The best chefs cook naked
Society is seized by an obsession with cuisine. The Masterchef empire and the cult of the celebrity chef are facets of this fixation. All over the nation citizens rush to microwave their dinner in time to watch their favourite buff chef or pre-teen whip up something magic.
This increased interest in food, and particularly food preparation, could produce concrete improvements in the way we cook and thereby enhance our everyday quality of life.
Yet so much of what we are offered as culinary inspiration seems more liable to produce culinary intimidation, by virtue of its sheer complexity. And culinary intimidation is completely unnecessary since the secret of successful food preparation is to do as little as possible to it.
The secret does not involve: Watching TV; buying dried cod roe, lemon-infused olive oil or a domestic sized blow torch; or worshipping a celebrity chef.
The current craze also seems to blur the boundaries between restaurant cooking and domestic cooking. Restaurants and domestic kitchens are different realms and such blurring is a recipe for pain on one side of the border - the one where everybody isn’t wearing white.
Consider for a moment the impetus for the bulk of culinary development over human history. The pressing imperative was to disguise the fact that the food was probably rancid and as tender as a king hit. And if it wasn’t off or offal, it was probably the same thing they had eaten for the last three months.
The good news is that if you bother to look, produce is no longer poor. This means it’s time to embrace cuisine as a celebration of what nature has already done for you.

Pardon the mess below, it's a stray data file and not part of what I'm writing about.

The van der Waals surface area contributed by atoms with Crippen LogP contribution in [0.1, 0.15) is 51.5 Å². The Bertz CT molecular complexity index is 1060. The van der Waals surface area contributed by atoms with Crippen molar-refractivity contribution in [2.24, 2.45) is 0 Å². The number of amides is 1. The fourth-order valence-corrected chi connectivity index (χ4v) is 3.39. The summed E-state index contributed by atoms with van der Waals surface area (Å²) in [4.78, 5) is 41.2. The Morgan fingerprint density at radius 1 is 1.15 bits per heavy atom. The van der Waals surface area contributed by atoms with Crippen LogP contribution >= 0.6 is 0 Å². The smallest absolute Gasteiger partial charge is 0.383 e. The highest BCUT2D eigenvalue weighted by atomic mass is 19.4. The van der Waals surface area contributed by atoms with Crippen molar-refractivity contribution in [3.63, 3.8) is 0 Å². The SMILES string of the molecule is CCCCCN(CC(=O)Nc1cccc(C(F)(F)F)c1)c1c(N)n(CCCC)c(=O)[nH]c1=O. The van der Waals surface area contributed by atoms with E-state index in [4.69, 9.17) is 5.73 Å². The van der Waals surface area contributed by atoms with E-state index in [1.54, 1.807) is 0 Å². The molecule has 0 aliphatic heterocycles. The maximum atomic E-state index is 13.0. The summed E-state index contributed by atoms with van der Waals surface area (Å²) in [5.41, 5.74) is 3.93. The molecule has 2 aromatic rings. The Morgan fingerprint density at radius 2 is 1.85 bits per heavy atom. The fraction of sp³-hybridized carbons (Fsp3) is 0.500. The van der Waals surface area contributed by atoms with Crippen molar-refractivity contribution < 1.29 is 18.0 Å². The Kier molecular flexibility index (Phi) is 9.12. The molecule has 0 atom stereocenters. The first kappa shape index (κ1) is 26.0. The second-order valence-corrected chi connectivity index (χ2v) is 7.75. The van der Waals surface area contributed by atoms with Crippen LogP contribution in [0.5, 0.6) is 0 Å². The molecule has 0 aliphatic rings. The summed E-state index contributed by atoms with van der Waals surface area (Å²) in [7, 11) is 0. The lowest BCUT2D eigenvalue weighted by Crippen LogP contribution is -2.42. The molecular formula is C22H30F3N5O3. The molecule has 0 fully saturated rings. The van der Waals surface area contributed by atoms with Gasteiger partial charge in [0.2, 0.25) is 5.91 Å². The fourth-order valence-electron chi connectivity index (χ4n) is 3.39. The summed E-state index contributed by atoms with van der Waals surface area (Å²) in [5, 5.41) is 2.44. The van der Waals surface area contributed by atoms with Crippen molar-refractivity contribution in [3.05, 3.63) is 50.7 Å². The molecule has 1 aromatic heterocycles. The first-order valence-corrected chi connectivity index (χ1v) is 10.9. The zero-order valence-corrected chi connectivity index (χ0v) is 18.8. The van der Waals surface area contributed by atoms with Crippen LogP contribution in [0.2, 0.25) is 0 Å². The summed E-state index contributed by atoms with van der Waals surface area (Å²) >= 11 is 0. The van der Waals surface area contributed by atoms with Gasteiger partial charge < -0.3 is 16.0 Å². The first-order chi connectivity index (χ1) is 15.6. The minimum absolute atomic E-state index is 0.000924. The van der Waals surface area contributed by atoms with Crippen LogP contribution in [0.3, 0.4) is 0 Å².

Good food is the same as a supermodel. If you pick the best in its class you don’t need to do anything to it. Perhaps a dress. Perhaps.
So we can choose the best and let nature do the talking: tomatoes, peaches, oysters, tuna. But we can also avail ourselves of centuries of someone else’s painstaking product development with products like cured meats and cheeses that are world-beaters straight out of the wrapper. To prepare these foods, you will need to put them on a plate.
At times further preparation is warranted, for example, searing a premium steak. But before you crack in the face of caramelizing apple or crystallizing violets, ensure you wouldn’t be better off serving a mango at the peak of its season.
The only prerequisites to successful adoption of a philosophy of culinary simplicity are fidelity to both seasonality and quality. As for seasonality, produce calendars are all over the net. And as for quality, just remember that if you need produce to speak for itself you need to find the items with the loudest voice. Sometimes this means spending more and sometimes this means actual research to get the best for less.
But if your entrée is simply a curl of cured meat and a slice of peach you need to find the Gisele Bundchen of pork and the Scarlett Johansson of peaches. You didn’t think they’d come cheap, did you?
Why have I got yolk in my whites over this anyway? Sure, the method for snow eggs has about as much relevance to the real world as Picasso has to your plans to repaint the bathroom. But isn’t this just the food equivalent of armchair travel? Well maybe. But perhaps food intimidation just contributes to a society where there is a glut of food information but a lack of effective food education.
A society where culinary expectations soar while skills crawl, and where the prospect of hosting the once commonplace, home-cooked dinner party strikes fear into the hearts of grown men and women.
So where could we look for inspiration if not to a cuddly celebrity chef or a carrot sorbet?
We could start with an egg – source of life and so much more - an unsurpassed miracle of science and gastronomy. The perfect omelette takes less than 60 seconds and requires only a dab of butter and two eggs. The technique is simple but it is also essential. Learn it here.
Just remember when you’re buying the eggs, you need the carton of Claudia Schiffers.
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